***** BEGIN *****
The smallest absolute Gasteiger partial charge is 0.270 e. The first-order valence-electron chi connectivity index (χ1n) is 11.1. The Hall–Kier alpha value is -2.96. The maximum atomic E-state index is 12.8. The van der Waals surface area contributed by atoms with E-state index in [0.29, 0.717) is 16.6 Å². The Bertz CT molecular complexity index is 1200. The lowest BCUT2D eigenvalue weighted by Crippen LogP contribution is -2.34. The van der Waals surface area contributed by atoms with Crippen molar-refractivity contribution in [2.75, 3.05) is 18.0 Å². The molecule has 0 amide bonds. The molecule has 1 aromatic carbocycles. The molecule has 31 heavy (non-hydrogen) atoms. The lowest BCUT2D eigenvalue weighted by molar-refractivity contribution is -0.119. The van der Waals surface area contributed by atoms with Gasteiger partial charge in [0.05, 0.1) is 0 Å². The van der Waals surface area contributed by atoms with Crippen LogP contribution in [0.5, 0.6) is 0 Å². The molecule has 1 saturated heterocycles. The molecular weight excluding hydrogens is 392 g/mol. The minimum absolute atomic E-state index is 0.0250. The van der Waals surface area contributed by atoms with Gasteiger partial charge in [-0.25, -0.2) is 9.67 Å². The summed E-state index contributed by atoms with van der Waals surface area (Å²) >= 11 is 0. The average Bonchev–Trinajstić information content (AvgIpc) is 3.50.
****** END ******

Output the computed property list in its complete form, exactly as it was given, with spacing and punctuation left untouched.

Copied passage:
The smallest absolute Gasteiger partial charge is 0.270 e. The first-order valence-electron chi connectivity index (χ1n) is 11.1. The Hall–Kier alpha value is -2.96. The maximum atomic E-state index is 12.8. The van der Waals surface area contributed by atoms with E-state index in [0.29, 0.717) is 16.6 Å². The Bertz CT molecular complexity index is 1200. The lowest BCUT2D eigenvalue weighted by Crippen LogP contribution is -2.34. The van der Waals surface area contributed by atoms with Crippen molar-refractivity contribution in [2.75, 3.05) is 18.0 Å². The molecule has 0 amide bonds. The molecule has 1 aromatic carbocycles. The molecule has 31 heavy (non-hydrogen) atoms. The lowest BCUT2D eigenvalue weighted by molar-refractivity contribution is -0.119. The van der Waals surface area contributed by atoms with Gasteiger partial charge in [0.05, 0.1) is 0 Å². The van der Waals surface area contributed by atoms with Crippen LogP contribution in [0.5, 0.6) is 0 Å². The molecule has 1 saturated heterocycles. The molecular weight excluding hydrogens is 392 g/mol. The minimum absolute atomic E-state index is 0.0250. The van der Waals surface area contributed by atoms with Gasteiger partial charge in [-0.25, -0.2) is 9.67 Å². The summed E-state index contributed by atoms with van der Waals surface area (Å²) >= 11 is 0. The average Bonchev–Trinajstić information content (AvgIpc) is 3.50.